Government plans to engage family doctors in the Children Bill’s
agenda through the new GP contract received a frosty reception from
directors of social services.
Children’s minister Margaret Hodge said she had been told that the
best way to engage GPs was through their contract with primary care
trusts rather than placing requirements on them in the bill.
Mike Leadbetter, interim executive director of Ealing social
services in London and head of the practice learning task force,
disagreed, saying there was not enough emphasis on doctors in the
“There need to be very explicit requirements [on doctors in the
bill]. To leave it to the PCT at best will have a variable response
and at worst will have little impact,” he said.
Leadbetter called for long-term, targeted, ring-fenced money for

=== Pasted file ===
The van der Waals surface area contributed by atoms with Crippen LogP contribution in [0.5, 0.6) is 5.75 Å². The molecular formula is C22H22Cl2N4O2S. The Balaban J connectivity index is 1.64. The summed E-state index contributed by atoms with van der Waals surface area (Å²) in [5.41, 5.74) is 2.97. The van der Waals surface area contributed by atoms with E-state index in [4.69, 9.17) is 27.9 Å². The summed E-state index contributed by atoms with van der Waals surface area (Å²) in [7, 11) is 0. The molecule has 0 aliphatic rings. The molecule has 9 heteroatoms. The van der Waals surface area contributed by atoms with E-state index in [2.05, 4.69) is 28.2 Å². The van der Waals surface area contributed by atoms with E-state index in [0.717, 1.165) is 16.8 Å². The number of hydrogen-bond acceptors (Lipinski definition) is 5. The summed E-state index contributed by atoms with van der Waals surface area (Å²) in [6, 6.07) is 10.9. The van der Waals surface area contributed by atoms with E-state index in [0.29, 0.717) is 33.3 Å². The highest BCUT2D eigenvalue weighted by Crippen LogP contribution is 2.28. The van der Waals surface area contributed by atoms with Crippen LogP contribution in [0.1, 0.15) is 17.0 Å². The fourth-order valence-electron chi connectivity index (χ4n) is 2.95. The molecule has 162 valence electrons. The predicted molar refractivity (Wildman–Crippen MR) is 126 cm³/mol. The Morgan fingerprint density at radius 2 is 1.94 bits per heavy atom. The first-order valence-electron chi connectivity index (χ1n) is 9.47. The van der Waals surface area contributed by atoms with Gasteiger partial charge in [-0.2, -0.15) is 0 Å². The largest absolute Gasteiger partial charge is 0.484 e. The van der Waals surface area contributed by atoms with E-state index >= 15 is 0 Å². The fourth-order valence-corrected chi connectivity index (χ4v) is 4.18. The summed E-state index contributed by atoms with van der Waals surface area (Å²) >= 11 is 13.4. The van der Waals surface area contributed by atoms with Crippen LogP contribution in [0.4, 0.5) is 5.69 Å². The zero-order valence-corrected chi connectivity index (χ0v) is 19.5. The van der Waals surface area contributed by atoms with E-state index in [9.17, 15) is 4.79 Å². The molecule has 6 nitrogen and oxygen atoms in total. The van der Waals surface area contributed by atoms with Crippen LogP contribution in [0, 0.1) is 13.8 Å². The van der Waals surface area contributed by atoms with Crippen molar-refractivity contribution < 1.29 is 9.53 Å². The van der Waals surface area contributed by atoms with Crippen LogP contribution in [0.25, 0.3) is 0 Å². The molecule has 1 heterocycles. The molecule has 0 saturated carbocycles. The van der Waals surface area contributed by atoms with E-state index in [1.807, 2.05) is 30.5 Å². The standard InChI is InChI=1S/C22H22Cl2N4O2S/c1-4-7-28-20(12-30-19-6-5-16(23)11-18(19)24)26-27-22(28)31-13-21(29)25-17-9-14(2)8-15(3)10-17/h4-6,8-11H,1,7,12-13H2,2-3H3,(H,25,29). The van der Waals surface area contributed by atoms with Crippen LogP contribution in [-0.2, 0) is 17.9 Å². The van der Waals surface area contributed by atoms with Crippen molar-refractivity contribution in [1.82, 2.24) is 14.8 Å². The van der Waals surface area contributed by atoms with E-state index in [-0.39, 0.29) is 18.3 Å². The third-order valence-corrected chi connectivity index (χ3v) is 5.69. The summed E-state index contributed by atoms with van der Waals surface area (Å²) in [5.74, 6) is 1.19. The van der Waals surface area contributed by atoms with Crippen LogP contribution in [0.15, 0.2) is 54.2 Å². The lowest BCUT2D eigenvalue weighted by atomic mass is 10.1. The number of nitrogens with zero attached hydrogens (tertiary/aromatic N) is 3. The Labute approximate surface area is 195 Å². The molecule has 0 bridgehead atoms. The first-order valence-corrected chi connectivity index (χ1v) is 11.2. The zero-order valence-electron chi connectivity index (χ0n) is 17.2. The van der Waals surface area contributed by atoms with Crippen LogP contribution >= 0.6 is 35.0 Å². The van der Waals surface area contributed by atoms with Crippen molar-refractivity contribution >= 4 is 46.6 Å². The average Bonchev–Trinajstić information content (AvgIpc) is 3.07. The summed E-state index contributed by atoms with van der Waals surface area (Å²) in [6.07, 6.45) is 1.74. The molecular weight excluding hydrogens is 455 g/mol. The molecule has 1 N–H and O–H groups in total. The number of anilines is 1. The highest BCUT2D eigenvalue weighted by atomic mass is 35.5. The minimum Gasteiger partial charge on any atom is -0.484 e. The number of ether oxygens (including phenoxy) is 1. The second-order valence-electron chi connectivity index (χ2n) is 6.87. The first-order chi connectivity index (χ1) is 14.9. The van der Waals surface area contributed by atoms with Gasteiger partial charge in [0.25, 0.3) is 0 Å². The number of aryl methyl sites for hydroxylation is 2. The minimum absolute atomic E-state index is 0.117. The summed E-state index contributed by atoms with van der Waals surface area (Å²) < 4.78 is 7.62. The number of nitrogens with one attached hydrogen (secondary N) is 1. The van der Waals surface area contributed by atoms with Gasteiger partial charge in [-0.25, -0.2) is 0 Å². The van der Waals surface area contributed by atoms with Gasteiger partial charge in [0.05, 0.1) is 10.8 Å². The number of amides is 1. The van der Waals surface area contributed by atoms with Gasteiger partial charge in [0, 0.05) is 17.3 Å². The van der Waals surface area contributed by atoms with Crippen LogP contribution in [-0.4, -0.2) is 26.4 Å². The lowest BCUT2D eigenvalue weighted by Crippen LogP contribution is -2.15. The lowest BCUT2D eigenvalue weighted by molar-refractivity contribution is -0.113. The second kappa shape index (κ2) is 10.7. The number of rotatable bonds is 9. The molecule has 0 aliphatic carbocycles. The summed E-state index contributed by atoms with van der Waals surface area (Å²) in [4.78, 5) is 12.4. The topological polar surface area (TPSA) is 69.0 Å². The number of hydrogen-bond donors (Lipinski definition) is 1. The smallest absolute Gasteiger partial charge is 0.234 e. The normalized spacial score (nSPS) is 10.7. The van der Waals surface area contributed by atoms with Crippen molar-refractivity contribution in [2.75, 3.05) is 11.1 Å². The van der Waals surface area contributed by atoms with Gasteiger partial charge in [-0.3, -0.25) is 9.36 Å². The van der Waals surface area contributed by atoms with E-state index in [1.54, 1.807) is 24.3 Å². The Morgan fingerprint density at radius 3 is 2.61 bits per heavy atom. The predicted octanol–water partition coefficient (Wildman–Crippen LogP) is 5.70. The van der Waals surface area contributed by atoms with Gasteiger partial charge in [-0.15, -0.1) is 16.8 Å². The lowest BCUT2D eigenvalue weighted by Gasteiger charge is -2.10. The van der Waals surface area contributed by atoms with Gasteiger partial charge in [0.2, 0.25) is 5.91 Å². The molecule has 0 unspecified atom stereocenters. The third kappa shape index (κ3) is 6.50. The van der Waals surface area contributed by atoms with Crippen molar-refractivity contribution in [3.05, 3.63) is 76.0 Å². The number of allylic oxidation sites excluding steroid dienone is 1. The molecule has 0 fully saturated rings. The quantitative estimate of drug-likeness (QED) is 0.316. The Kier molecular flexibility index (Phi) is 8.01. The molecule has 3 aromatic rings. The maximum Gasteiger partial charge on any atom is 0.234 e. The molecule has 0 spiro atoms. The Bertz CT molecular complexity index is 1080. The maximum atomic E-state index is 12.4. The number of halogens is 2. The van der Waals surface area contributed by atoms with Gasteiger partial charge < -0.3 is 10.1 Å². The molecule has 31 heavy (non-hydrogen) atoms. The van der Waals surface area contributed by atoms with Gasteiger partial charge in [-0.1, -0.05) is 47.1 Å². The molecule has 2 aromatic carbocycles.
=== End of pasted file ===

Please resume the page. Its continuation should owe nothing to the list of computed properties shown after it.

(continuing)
preventive services for children.
But Hodge said the government was moving away from ring-fencing in
line with what it understood directors wanted. Councils that
achieved “the right balance” in their children’s trusts would have
the flexibility to spend what they wanted on preventive services,
Sure Start and the Children’s Fund could be seen as preventive
services, Hodge said.
However, Leadbetter said Sure Start had increased the number of
referrals to social services and that the latter needed money to
set out preventive packages for referred families.